As my guilt rose, Theo seemingly decided to punish us. He stopped sleeping – and there was nothing we could do about it. Because we’d done nothing to make him fall asleep in the first place, we had no idea what to do now.

That didn’t stop us trying, of course. Lavender bubbles in his bath, fresh pyjamas, warm milk, stories before bed. We altered his naps so he’d be tired. We played him soothing music.

We might as well not have bothered. His eyes remained, unblinkingly, open.

We’d end up sitting with him until he fell asleep but that only lasted until midnight. Then, he’d wake up again. And again. Maybe even again.

So we did the worst thing a parent can do, if you listen to some. We brought him into bed with us.

T and Immy prefer playing in Immy’s cot, rather than sleeping in it (Picture: Sarah Whiteley)

And while that may have helped him sleep, it certainly didn’t help us. For a child, he took up a hell of a lot of room.

Then there’s the fact he loves playing with my eyebrows. He’ll paw me continuously until he’s eventually in the land of nod. Once a complex human being with needs and ambitions, I’ve basically been demoted to a comfort toy.

When Immy came along, things just got worse. She’s maybe not quite as bad as T – it’s hard to tell. They sound remarkably similar in the dark.

But basically now, our nights involve four interruptions, minimum – whether that is just T coming in with us, Immy sobbing from her cot, one – or more – of us switching beds.

Some days are of course better than others. Not all of them involve either Tom or I pushing the other out of bed to have the first shower so we can have just another 10 minutes of rest. We don’t always wake up with a thumping headache, our ever-increasing wrinkles etched just that more deeply into our grey skin.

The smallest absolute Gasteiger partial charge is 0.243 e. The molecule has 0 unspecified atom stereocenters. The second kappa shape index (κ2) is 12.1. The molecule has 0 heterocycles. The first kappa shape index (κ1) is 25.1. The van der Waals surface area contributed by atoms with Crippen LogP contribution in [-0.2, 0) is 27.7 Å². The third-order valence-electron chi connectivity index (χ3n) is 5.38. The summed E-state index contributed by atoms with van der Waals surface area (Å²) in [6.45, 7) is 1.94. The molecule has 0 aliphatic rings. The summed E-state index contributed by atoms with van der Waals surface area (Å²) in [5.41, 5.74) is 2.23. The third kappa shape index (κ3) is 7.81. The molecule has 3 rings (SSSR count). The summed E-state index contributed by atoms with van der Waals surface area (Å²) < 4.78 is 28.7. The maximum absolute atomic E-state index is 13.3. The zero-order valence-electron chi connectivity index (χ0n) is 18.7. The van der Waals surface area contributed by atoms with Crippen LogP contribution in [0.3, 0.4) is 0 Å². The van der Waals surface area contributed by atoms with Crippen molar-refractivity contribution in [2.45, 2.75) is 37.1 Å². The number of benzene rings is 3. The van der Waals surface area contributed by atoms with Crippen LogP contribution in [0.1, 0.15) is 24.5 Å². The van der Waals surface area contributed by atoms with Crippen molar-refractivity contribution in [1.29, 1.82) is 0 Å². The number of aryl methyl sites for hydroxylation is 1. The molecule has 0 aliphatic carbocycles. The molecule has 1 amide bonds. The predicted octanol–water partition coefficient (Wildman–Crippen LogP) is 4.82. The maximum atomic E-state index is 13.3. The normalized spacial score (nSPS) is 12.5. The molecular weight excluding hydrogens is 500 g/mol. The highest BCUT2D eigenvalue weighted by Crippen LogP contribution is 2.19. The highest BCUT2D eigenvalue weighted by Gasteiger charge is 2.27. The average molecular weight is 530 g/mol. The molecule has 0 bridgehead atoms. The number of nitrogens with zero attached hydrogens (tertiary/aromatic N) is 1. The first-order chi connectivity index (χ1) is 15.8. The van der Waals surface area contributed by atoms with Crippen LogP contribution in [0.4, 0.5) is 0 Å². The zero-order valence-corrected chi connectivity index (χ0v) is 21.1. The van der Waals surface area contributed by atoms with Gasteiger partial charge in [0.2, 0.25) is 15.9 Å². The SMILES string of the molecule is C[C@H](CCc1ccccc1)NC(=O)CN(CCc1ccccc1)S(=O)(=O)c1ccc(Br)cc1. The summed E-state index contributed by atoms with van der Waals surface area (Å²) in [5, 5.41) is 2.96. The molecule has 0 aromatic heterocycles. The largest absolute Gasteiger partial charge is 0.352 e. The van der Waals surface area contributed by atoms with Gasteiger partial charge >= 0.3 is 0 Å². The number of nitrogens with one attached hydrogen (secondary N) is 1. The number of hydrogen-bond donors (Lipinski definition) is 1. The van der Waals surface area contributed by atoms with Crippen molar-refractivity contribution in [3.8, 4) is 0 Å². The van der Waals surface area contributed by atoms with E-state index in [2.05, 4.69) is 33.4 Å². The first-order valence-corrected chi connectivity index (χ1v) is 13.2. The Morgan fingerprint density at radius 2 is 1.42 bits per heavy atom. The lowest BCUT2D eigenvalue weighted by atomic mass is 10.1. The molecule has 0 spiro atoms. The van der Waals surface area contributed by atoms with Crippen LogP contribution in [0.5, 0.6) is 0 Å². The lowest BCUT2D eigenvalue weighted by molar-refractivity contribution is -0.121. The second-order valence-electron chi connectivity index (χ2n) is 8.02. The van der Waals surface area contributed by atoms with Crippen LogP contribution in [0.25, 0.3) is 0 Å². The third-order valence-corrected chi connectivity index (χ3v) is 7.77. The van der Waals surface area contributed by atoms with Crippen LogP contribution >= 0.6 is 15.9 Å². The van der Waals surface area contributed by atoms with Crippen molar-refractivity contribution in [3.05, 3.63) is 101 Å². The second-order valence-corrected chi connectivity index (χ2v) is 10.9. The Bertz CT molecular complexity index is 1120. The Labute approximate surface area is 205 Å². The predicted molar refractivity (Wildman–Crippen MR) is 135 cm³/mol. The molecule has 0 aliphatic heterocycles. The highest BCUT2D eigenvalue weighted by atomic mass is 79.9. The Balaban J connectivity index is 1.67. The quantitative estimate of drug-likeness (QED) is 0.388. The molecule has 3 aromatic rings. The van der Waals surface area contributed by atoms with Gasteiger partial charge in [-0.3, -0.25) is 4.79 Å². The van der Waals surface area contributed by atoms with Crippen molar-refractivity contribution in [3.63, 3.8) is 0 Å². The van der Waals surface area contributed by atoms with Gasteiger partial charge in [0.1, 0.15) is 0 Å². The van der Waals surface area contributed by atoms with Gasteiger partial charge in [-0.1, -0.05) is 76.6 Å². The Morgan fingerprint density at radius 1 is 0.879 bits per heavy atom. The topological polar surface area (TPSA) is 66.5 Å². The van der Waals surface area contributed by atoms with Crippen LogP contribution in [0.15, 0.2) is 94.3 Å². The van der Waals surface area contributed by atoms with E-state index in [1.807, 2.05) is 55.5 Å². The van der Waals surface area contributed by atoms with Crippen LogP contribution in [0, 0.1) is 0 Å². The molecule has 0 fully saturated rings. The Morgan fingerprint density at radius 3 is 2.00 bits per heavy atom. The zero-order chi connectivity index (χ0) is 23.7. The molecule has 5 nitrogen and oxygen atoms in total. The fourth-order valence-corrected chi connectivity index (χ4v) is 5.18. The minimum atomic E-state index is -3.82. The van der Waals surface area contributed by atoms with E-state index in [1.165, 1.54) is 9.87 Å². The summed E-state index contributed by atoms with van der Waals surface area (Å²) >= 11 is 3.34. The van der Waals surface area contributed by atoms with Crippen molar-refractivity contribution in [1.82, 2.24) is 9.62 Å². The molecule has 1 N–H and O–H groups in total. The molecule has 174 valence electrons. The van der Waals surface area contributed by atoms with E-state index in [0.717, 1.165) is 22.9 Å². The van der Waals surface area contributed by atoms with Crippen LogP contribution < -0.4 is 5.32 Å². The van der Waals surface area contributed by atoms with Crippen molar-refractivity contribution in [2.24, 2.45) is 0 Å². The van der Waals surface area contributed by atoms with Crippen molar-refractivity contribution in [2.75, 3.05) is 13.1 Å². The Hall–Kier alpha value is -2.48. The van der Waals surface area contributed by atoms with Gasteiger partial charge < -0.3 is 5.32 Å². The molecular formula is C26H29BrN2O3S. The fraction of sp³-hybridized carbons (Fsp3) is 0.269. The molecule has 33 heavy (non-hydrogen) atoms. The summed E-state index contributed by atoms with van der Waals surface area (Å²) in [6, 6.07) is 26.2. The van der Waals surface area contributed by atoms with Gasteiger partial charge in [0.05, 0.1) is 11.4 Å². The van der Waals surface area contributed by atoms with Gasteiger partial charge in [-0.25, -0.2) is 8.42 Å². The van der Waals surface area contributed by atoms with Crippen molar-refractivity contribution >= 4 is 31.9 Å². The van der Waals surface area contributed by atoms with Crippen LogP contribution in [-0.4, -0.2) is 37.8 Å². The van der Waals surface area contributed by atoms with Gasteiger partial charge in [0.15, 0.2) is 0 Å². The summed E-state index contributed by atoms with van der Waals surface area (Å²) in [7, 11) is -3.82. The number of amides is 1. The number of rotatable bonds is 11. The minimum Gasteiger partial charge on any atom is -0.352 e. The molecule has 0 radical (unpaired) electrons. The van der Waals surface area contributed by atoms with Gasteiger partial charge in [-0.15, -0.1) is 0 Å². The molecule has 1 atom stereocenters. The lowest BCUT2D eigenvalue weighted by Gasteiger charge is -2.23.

The only, ever so slight, benefit to our horrendous sleeping situation is that it’s made Tom and I closer than ever before. We cling to each other like rats on a sinking ship. ‘Please don’t ever leave me,’ we’ll beg at least once a week. ‘I couldn’t possibly do this alone.’

I keep reading about how important sleep is and, worse, how you can never catch up on it. Once those hours are gone, they’re gone. I’m terrified about what this means for our long-term health.

‘It’s all just a phase,’ I’ve told myself repeatedly, as T throws an arm out and clobbers me round the cheek at 3.45am. ‘I’ll miss them when they stop coming into bed with us.’

But on the really bad days, the ones where I can barely recognise myself in the mirror anymore, I can’t help but secretly wish for the teenage years. When they’ll lie in until midday – and so will Tom and I.

An older friend roared with laughter when I told her these secret wishes.

‘You’re forgetting about them crashing into the house at 2am after a night out,’ she reasoned. ‘Setting the smoke alarm off when they fall asleep cooking a late-night snack, the first boyfriends or girlfriends sleeping over. Believe me, it only gets worse.’

Oh, I guess I’ll just never sleep again.